This is the third piece in a series of three on the recent Gunfighter Nation production, LA History Project: Pio Pico, Sam Yorty, and the Secret Procession of Los Angeles. Enjoy!
I use to box (as in pugilism). I never competed, but I did spar. I remember one time, I was working out, and there was going to be a party at my gym in the evening. As I was getting ready to go into the ring, two 30-something ladies were hanging out behind me.
I could never do that. One said to the other.
I know, it’s just sooo brutal. The other said.
And with their voices in my head, I went into the ring and sparred for three rounds with Angel. I never let him get me in the corner by the way. He’d get a lot of guys in the corner, but he never got me there.
Those two ladies taught me a very important lesson about focus. Even if two seconds before I’m about to do something, I hear that voice that tells me no I can’t do it, I put it aside. I can do it. I can (to quote the great Muhammad Ali) float like a butterfly and sting like a bee, your hands can’t hit what your eyes can’t see.
In addition to writing for Gunfighter Nation’s LA History Project, I acted in the show as well. This happened because I was in the right place at the right time. The writer of a short piece turned and asked me if I could act in his piece, and since I am trying to be more positive, I said yes.
I played the female Sam Yorty in an evening with several Sam Yortys. Sam Yorty was the mayor of Los Angeles during the Watts riots. My Sam Yorty comes onstage in a wheelchair and faces visions of death and an ideal Los Angeles, then dies.
I started off playing Sam depressed (always a solid fallback for me); then with the help of the writer, I took it to a more kinetic mean and angry place with dashes of Hunter S. Thompson, George W. Bush, and Peter Sellars in Dr. Strangelove thrown in for good measure. Along the way, I got a hat and sunglasses which allowed me to disappear completely and show a twisted, sickly, disgusting, dying character. Ahhh, I was in acting heaven.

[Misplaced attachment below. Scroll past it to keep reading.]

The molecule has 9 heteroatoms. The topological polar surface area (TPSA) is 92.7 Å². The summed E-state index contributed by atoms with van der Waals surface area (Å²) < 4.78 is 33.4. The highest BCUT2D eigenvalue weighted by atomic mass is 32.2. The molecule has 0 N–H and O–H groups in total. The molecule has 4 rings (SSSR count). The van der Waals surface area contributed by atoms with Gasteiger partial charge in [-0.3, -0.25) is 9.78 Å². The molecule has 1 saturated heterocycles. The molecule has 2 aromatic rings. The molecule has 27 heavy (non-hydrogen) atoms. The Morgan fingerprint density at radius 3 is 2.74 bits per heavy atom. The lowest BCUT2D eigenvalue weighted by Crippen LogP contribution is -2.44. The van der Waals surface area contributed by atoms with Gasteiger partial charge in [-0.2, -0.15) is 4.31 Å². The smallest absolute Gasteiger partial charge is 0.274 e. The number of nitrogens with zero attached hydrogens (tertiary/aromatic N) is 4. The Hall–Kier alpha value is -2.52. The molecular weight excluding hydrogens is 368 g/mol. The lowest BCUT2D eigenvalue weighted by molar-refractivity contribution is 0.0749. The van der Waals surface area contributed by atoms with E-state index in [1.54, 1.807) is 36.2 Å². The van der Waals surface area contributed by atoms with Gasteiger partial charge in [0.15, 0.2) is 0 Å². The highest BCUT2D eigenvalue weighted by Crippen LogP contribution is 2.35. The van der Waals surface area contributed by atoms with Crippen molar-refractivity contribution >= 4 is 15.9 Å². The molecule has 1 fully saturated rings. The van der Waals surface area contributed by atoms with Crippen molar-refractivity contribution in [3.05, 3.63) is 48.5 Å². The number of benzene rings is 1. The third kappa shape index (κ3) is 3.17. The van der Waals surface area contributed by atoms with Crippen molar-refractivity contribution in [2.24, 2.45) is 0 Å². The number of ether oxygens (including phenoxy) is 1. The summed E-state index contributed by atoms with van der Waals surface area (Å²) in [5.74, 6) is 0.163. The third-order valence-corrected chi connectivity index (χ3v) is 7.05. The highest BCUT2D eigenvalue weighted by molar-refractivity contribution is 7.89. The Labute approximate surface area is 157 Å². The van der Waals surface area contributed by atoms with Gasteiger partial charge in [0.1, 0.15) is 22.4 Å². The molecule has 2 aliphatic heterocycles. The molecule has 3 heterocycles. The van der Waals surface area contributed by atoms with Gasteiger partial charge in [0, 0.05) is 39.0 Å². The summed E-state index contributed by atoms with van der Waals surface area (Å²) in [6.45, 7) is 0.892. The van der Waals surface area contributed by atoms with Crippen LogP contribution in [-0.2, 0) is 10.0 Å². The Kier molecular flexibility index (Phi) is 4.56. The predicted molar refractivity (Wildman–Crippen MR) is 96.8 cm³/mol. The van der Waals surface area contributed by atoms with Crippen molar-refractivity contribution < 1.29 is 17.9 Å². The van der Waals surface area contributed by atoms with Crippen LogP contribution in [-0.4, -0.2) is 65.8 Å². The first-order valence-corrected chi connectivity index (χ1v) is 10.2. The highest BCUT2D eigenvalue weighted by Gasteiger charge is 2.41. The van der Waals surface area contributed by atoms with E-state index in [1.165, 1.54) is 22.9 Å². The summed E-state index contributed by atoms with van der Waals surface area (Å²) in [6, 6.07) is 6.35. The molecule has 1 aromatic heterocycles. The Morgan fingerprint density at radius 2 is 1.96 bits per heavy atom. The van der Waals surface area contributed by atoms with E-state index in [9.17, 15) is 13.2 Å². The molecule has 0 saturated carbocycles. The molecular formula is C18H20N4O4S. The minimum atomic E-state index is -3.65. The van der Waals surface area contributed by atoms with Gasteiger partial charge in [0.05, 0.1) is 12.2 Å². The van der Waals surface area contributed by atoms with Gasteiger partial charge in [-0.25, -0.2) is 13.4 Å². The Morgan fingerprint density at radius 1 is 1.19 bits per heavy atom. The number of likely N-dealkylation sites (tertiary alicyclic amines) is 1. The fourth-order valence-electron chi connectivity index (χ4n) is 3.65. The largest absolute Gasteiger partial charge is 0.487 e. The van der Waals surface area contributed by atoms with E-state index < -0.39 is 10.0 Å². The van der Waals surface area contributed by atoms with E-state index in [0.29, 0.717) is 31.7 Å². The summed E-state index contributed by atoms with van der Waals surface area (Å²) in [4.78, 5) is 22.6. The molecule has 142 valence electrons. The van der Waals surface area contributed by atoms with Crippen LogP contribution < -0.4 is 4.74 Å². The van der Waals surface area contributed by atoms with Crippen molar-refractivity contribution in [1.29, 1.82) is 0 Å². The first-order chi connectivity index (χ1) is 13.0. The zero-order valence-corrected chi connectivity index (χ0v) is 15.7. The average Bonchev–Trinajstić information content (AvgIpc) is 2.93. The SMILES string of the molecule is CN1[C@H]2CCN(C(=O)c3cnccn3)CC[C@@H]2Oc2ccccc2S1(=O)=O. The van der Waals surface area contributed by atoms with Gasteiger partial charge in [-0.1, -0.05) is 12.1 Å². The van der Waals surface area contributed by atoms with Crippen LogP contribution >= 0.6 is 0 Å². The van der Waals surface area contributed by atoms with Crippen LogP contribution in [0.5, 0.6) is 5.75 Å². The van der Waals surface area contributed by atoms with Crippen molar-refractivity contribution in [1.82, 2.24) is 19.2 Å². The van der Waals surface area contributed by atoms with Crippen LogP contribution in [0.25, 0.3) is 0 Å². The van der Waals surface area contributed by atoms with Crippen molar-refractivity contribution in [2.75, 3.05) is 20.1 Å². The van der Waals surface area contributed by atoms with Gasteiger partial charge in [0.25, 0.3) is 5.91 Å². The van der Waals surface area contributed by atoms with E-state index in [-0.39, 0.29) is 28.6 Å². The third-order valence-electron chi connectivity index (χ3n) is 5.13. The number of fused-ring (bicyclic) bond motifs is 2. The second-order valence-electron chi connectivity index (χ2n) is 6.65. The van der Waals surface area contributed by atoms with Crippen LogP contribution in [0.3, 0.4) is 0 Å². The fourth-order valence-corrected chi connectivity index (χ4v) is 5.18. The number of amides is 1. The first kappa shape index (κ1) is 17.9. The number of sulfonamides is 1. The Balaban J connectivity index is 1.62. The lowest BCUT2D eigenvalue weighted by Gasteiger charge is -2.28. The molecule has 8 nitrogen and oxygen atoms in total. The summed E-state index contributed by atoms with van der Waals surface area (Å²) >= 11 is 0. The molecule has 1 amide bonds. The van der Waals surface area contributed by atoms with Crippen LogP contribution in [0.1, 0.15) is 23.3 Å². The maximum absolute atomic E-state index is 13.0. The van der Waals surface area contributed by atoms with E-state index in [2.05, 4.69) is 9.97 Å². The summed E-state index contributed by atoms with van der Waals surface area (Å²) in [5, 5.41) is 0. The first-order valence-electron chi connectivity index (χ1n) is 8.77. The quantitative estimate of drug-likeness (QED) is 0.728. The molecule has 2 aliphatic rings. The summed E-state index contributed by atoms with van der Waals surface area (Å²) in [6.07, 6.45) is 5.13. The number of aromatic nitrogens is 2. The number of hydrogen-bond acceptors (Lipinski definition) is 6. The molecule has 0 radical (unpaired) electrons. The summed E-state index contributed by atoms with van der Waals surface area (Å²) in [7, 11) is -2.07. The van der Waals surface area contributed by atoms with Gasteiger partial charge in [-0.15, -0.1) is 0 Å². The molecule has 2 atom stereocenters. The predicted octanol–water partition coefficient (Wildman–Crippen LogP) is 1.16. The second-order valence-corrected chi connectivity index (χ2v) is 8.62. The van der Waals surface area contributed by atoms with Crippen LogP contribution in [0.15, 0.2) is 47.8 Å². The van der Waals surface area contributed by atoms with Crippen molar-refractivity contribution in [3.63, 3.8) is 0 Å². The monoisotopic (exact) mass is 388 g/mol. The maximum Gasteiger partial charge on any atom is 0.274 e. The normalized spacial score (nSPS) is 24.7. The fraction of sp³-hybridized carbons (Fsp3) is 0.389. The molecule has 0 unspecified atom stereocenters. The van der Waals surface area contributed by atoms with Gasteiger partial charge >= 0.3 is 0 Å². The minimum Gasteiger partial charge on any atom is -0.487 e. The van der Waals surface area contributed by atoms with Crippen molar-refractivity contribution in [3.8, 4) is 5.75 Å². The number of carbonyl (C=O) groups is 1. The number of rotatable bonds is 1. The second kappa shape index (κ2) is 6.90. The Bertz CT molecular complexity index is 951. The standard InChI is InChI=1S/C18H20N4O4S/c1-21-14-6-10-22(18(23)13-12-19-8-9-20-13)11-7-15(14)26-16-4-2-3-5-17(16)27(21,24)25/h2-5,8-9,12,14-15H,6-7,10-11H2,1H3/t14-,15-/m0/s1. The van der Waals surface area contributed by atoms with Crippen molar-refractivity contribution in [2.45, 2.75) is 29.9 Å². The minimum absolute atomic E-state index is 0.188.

I do have a dark side. When I was in first grade, the nun said I had a bad temper. Now, I am a somewhat mature adult and keep it in check. I even drive around LA in a really mellow way.
When I was given permission to unleash hellfire, I knew I could do it. I could look out at the audience with hatred and anger and say, I hate this city. I could see the audience looking back at me, and I could hate them. I could be ugly and cruel and dying and disgusting. I could take it to that place and then roll off the stage and be fine. It’s just pretend. It’s okay.
We had six performances, so I got to die six times. The first night, I felt like I was operating from nothing more than guts. Then, I focused and listened to my fellow actors, and I started to understand the rhythms of performance of the piece.
I think playwrights should try acting material they do not write. If anything, it will help them understand what goes into memorizing lines. It also got me rethinking about text word by word. How do words play in the mouth? To the ear?
Would I act again? Heck yeah. I really liked going to that dark place as an actor. Or maybe next time, instead of being ugly, angry, and mean, I could be pretty, happy, and sweet.